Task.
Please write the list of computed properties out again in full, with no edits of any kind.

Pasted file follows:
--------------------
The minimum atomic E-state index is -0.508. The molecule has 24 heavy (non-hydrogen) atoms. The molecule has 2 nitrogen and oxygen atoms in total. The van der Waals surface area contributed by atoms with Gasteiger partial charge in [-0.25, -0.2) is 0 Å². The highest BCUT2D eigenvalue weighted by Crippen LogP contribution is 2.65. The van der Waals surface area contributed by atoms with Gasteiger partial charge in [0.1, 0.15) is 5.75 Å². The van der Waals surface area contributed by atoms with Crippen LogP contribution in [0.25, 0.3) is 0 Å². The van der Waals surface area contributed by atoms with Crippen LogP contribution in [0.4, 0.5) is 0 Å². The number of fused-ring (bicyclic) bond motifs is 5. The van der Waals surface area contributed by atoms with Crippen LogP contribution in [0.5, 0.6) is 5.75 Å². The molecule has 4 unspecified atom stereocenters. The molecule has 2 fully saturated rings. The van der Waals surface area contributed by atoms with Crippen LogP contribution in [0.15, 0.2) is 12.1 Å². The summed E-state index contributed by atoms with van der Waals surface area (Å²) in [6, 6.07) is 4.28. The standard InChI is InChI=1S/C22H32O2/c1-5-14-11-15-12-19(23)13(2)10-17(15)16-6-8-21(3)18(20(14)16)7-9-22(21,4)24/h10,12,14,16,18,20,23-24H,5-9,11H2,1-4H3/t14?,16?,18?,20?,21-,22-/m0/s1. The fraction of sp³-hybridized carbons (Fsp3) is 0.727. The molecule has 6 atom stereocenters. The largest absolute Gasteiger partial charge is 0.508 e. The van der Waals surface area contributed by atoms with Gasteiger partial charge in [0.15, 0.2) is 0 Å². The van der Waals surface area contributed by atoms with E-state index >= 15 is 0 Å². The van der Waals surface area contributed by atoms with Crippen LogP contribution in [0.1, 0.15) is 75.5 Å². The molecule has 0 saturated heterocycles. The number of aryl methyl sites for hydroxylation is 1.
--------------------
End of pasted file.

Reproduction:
The minimum atomic E-state index is -0.508. The molecule has 24 heavy (non-hydrogen) atoms. The molecule has 2 nitrogen and oxygen atoms in total. The van der Waals surface area contributed by atoms with Gasteiger partial charge in [-0.25, -0.2) is 0 Å². The highest BCUT2D eigenvalue weighted by Crippen LogP contribution is 2.65. The van der Waals surface area contributed by atoms with Gasteiger partial charge in [0.1, 0.15) is 5.75 Å². The van der Waals surface area contributed by atoms with Crippen LogP contribution in [0.25, 0.3) is 0 Å². The van der Waals surface area contributed by atoms with Crippen LogP contribution in [0.4, 0.5) is 0 Å². The number of fused-ring (bicyclic) bond motifs is 5. The van der Waals surface area contributed by atoms with Crippen LogP contribution in [0.5, 0.6) is 5.75 Å². The molecule has 4 unspecified atom stereocenters. The molecule has 2 fully saturated rings. The van der Waals surface area contributed by atoms with Crippen LogP contribution in [0.15, 0.2) is 12.1 Å². The summed E-state index contributed by atoms with van der Waals surface area (Å²) in [6, 6.07) is 4.28. The standard InChI is InChI=1S/C22H32O2/c1-5-14-11-15-12-19(23)13(2)10-17(15)16-6-8-21(3)18(20(14)16)7-9-22(21,4)24/h10,12,14,16,18,20,23-24H,5-9,11H2,1-4H3/t14?,16?,18?,20?,21-,22-/m0/s1. The fraction of sp³-hybridized carbons (Fsp3) is 0.727. The molecule has 6 atom stereocenters. The largest absolute Gasteiger partial charge is 0.508 e. The van der Waals surface area contributed by atoms with Gasteiger partial charge in [0.15, 0.2) is 0 Å². The van der Waals surface area contributed by atoms with E-state index >= 15 is 0 Å². The van der Waals surface area contributed by atoms with Crippen LogP contribution in [0.1, 0.15) is 75.5 Å². The molecule has 0 saturated heterocycles. The number of aryl methyl sites for hydroxylation is 1.